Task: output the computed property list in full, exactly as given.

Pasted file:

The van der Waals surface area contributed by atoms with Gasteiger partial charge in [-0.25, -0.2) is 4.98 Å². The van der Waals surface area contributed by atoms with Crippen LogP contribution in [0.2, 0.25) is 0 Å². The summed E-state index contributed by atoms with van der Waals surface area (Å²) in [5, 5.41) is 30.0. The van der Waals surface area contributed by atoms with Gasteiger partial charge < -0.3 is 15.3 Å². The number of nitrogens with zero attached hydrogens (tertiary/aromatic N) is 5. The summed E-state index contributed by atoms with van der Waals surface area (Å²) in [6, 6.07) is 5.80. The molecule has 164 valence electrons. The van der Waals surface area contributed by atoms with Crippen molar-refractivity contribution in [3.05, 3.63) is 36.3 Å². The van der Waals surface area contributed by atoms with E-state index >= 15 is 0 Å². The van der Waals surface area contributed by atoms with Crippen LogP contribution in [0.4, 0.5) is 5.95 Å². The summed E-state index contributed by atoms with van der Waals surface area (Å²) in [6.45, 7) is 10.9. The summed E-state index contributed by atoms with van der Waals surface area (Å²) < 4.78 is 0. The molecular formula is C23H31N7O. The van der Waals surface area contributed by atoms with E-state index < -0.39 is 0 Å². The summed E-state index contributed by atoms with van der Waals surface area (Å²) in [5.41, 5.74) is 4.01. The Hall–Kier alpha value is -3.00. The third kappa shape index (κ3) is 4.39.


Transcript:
The van der Waals surface area contributed by atoms with Gasteiger partial charge in [-0.25, -0.2) is 4.98 Å². The van der Waals surface area contributed by atoms with Crippen LogP contribution in [0.2, 0.25) is 0 Å². The summed E-state index contributed by atoms with van der Waals surface area (Å²) in [5, 5.41) is 30.0. The van der Waals surface area contributed by atoms with Gasteiger partial charge < -0.3 is 15.3 Å². The number of nitrogens with zero attached hydrogens (tertiary/aromatic N) is 5. The summed E-state index contributed by atoms with van der Waals surface area (Å²) in [6, 6.07) is 5.80. The molecule has 164 valence electrons. The van der Waals surface area contributed by atoms with Crippen molar-refractivity contribution in [3.05, 3.63) is 36.3 Å². The van der Waals surface area contributed by atoms with E-state index >= 15 is 0 Å². The van der Waals surface area contributed by atoms with Crippen LogP contribution in [0.4, 0.5) is 5.95 Å². The summed E-state index contributed by atoms with van der Waals surface area (Å²) in [6.45, 7) is 10.9. The summed E-state index contributed by atoms with van der Waals surface area (Å²) < 4.78 is 0. The molecular formula is C23H31N7O. The van der Waals surface area contributed by atoms with E-state index < -0.39 is 0 Å². The summed E-state index contributed by atoms with van der Waals surface area (Å²) in [5.41, 5.74) is 4.01. The Hall–Kier alpha value is -3.00. The third kappa shape index (κ3) is 4.39.